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Ghosts Galore

by Fiona Glass

Let me get this straight. You’re making a programme about haunted houses and you don’t believe in ghosts?

Cash-strapped artist Adam Price is the owner of Greystones Hall, an ancient manor house he shares with a plethora of ghosts. He adores the place, but life is a constant battle to pay the bills and he’s lonely, too, following the death of his beloved grandfather two years earlier.

Lonely, that is, until the Ghosts Galore crew offer to film an episode at Greystones Hall. Adam’s a bit dubious about letting them loose in his home, but allows himself to be persuaded by the fee they’ll be paying him. Led by handsome producer Carl, dotty medium Stella and pleasant-but-nondescript historian Guy, they fill the house with wiring, cameras, lights and people. But when filming starts, things soon go wrong. The crew turn out to be using dodgy tricks. Carl refuses to believe in ghosts in spite of all the evidence to the contrary. And Stella stirs up a new and malevolent spirit, more dangerous than any that have been known at Greystones Hall before, who seems to have a violent dislike of Adam’s art.

As Carl and Stella disappear and the local vicar is powerless to help, Adam turns to Guy—who has a secret of his own—for help. Together they must solve a centuries-old mystery involving lost paintings, a priest hole, and a death that might have caused all the negative energy in the house. But that’s not all the pair discover, on a night of adventure that also brings unexpected romance...


ADAM WAS IN THE LIBRARY staring at his tax return when the phone rang. It was a task he loathed, and put off every minute that he could. Figures danced before his eyes; repairs and heating and maintenance warring with a meagre allowance from his grandfather’s trust fund and a few injections of cash from the sale of some of his art. Time after time, the bills and invoices won. Running a place like Greystones didn’t come cheap. And he was no magician when it came to accounts.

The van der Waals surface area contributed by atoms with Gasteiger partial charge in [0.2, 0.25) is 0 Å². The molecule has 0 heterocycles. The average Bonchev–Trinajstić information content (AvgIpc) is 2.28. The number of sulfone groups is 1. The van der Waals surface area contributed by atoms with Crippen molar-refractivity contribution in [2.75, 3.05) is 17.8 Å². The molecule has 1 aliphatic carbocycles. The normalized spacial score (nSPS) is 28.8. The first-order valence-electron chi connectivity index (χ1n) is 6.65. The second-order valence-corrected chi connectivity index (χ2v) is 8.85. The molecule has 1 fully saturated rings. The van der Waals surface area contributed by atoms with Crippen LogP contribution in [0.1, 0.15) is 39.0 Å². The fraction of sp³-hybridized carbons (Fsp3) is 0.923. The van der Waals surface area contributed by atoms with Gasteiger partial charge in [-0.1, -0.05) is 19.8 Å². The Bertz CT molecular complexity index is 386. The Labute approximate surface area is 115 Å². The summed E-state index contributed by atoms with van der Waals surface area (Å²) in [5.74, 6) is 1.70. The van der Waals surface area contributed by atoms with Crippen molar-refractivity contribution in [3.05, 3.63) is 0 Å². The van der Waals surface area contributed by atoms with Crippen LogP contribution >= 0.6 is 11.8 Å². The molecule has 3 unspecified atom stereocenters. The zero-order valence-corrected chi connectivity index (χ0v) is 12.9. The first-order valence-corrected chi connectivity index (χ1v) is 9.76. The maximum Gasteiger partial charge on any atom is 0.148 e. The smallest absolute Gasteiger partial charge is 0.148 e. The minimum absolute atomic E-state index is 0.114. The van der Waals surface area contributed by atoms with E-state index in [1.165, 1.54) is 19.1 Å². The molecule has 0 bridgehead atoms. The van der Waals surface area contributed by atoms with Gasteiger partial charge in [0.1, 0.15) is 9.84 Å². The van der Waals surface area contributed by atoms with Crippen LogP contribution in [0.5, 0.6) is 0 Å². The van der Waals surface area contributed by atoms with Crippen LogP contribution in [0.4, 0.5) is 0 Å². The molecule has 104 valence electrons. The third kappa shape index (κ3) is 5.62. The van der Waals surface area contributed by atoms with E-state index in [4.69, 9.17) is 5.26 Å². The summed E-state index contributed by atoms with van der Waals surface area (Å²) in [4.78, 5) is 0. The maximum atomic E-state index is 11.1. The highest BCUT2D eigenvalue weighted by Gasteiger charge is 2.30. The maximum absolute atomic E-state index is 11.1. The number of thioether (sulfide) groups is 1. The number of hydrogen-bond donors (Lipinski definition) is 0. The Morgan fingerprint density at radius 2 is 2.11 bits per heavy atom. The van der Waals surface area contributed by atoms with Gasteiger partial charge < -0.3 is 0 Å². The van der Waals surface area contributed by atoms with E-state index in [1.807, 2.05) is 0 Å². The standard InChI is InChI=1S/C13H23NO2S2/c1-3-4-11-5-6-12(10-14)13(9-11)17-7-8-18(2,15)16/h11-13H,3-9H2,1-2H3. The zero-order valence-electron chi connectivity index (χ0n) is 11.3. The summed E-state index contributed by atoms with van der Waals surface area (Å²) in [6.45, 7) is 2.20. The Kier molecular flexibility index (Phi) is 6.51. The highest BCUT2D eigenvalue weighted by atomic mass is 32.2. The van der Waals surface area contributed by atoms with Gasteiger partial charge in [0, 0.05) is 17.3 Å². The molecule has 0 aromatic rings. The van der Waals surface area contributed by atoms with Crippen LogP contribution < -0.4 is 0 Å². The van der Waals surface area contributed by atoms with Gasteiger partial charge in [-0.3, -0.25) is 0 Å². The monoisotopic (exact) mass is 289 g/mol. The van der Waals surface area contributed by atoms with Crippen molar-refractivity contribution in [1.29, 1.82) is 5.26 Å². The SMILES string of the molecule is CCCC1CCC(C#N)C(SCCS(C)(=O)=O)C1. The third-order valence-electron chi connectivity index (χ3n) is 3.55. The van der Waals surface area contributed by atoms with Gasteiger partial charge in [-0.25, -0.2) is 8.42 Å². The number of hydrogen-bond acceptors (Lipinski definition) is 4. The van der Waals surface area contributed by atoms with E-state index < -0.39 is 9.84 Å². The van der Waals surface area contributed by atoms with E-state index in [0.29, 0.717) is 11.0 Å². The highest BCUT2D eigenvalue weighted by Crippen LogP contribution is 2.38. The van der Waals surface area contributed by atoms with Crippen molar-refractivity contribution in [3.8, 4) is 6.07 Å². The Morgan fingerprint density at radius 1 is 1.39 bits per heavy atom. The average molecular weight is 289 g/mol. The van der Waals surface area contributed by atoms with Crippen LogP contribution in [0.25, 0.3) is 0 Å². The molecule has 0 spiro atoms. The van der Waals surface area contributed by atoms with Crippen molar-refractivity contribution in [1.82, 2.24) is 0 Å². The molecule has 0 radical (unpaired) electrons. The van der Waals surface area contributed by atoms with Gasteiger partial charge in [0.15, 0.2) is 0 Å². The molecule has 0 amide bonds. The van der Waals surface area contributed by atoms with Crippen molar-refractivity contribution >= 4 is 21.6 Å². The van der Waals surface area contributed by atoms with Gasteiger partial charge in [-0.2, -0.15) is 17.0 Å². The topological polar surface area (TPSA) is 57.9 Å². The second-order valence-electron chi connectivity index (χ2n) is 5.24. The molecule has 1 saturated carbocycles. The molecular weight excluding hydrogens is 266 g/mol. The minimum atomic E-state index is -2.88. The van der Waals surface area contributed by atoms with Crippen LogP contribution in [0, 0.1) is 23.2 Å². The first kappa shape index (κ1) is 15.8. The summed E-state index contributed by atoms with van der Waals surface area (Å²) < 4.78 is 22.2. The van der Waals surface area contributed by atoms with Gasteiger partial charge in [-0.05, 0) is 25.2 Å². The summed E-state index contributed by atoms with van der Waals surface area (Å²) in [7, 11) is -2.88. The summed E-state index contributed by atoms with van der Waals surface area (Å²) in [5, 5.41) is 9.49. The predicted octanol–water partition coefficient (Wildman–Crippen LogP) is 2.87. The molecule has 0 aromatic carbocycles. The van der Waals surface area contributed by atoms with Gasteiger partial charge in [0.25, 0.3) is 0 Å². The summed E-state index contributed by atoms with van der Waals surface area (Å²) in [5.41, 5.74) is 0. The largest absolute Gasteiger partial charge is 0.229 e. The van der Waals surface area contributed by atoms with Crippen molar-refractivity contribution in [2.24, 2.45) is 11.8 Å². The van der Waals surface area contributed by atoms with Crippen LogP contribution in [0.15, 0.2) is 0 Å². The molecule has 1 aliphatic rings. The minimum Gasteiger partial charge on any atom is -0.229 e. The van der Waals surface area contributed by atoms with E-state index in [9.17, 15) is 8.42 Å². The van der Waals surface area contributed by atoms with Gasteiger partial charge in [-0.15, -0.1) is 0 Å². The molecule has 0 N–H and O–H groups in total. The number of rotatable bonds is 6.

His eyes strayed to the nearest window—a Gothic affair with a pointed top—and the view of the garden it gave. He could be out there now, painting the early tulips or the new shoots on the larch, not stuck indoors on a rare and beautiful day. But there’d been a letter in the post yesterday, with an official-looking header and some threatening red ink. It was, all too probably, the tax return or bust.


He scribbled some numbers on a bit of scrap paper and blanched. Was that even possible? Oh, hang on, he’d got the decimal point in the wrong place. Well, that helped. A bit. ‛Why we chose to live in a draughty, falling-down-round-our-ears place like this instead of a nice, easy to maintain modern house...’ He glanced at the portrait of his grandfather that hung in pride of place over the mantelpiece. The eyes were as kind as ever, but there seemed to be a rueful expression on the old man’s face. An expression that said Not much I could do about that. Which was true, since Gramps had inherited Greystones Hall from his father, and his father’s father before that, all the way back to some improbable date not long after the Normans had first marched into the local area. And he had to admit it was a wonderful place to live. Just... an extravagance he could barely afford.

More jottings. More staring into space. Space that became books, since the library was stuffed with them. Everything from archaic journals bound in red calf to flashy novels, and even a biography or two. He’d been reading one earlier, about Johnny Depp, who was pictured on the cover with a pony-tail and full Caribbean-pirate face paint. Adam was a sucker for paint, of any variety. He was a sucker for pony-tails. He was a sucker, if he was honest, for Johnny Depp. Just think if the man was here now, with a cutlass and a blunderbuss and that secretly-amused smirk. He could keep Adam company, regale him with rum and tales of derring-do and the high seas. Hell, he could even fill in this blasted tax return...